UWindsor languages expert Giuliana Salvato says hand gestures are vital tools for fully communicating, so when teaching adults a new language, it should become common practice to teach culturally-specific gestures along with speech.
In her new book Looking Beyond Words: Gestures in the Pedagogy of Second Languages in Multilingual Canada, published by Cambridge Scholars Publishing, Dr. Salvato explains the communicative and cognitive value of gestures and their repercussions in language education.
“If you are Italian, you belong to the Italian community and growing up you will naturally acquire a repertoire of cultural gestures specific to the Italian community,” she says. “It is a disservice to not teach gestures to students who are trying to become truly bilingual or multilingual.”
Salvato, an associate professor of Italian studies, says there is an issue with Italian gestures being stereotyped—people focus more on the stereotype than on the reason why speakers produce gestures. As part of her research, Salvato asked Canadian students to interpret Italian cultural gestures.
“To truly learn Italian, or any other language, I think students need to become acquainted with the cultural gestures that belong to the target community as well as the values that that community attributes to gestures.”
She says some gestures are recognizable only to native speakers, though some have become internationally understood—the high-five, the thumbs-up, or a looped forefinger and thumb to indicate that everything is okay.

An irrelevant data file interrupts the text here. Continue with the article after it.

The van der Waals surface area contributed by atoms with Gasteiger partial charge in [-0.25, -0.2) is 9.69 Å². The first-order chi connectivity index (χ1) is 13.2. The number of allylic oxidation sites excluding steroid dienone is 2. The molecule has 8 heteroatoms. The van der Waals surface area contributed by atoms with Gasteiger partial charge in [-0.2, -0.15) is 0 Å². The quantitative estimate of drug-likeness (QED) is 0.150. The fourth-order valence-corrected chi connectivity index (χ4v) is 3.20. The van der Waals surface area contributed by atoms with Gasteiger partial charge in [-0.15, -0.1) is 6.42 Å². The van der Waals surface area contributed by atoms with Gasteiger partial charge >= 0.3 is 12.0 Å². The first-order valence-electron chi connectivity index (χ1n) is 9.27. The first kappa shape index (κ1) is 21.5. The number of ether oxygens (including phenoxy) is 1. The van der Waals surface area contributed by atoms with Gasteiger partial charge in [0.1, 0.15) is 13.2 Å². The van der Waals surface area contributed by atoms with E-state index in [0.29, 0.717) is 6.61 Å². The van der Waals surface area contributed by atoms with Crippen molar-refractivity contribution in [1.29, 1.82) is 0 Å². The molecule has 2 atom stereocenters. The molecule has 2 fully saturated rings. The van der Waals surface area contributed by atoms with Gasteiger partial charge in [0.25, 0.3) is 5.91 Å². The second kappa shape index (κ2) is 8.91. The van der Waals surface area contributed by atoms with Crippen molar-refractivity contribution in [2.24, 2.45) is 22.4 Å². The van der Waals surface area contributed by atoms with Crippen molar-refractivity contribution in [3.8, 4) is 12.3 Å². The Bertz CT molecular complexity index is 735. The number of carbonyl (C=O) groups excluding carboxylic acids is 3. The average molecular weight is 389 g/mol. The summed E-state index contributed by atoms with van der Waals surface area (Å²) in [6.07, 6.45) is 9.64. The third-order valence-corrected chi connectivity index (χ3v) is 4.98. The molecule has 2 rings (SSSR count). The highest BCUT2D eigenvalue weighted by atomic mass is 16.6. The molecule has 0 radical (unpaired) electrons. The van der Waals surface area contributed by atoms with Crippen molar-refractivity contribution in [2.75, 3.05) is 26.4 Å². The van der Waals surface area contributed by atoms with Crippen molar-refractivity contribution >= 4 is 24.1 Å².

“Through experience of living in a community of speakers and learning your native tongue in that community of speakers, you basically develop ability of communicating appropriate to that particular community,” she says.
In addition to cultural gestures, Salvato says there are cognitive value gestures as well, which are entrenched in the expression of thought. When delivering information, people automatically and naturally use these gestures in concert with words.
“We don’t even think about it, but when we communicate we express our thoughts, and in expressing our thoughts we use the verbal and non-verbal channels,” she says. “This defines humanity. No matter what the culture of origin of that humanity, everybody does it.”
Examples of cognitive gestures include someone pacing their speech by hand gestures, using hands to show the size of an object, or tapping on the table to emphasize a point, all in an effort to deliver information. Salvato says people use these gestures even when their hands cannot be seen, such as when speaking on the telephone.
Salvato’s research centres on university-aged adults learning a third or fourth language. After a decade of studying the use of gestures in communication, she says she cannot look at them in the same way.
“In the beginning, I used to look at gestures from a folkloristic or stereotypical perspective, but now I see it as a serious, complex matter that is intricate and mysterious,” she says. “For most of us, it is beyond our control, but our gestures define us culturally and help us fully express thought—this is intricate and mysterious.”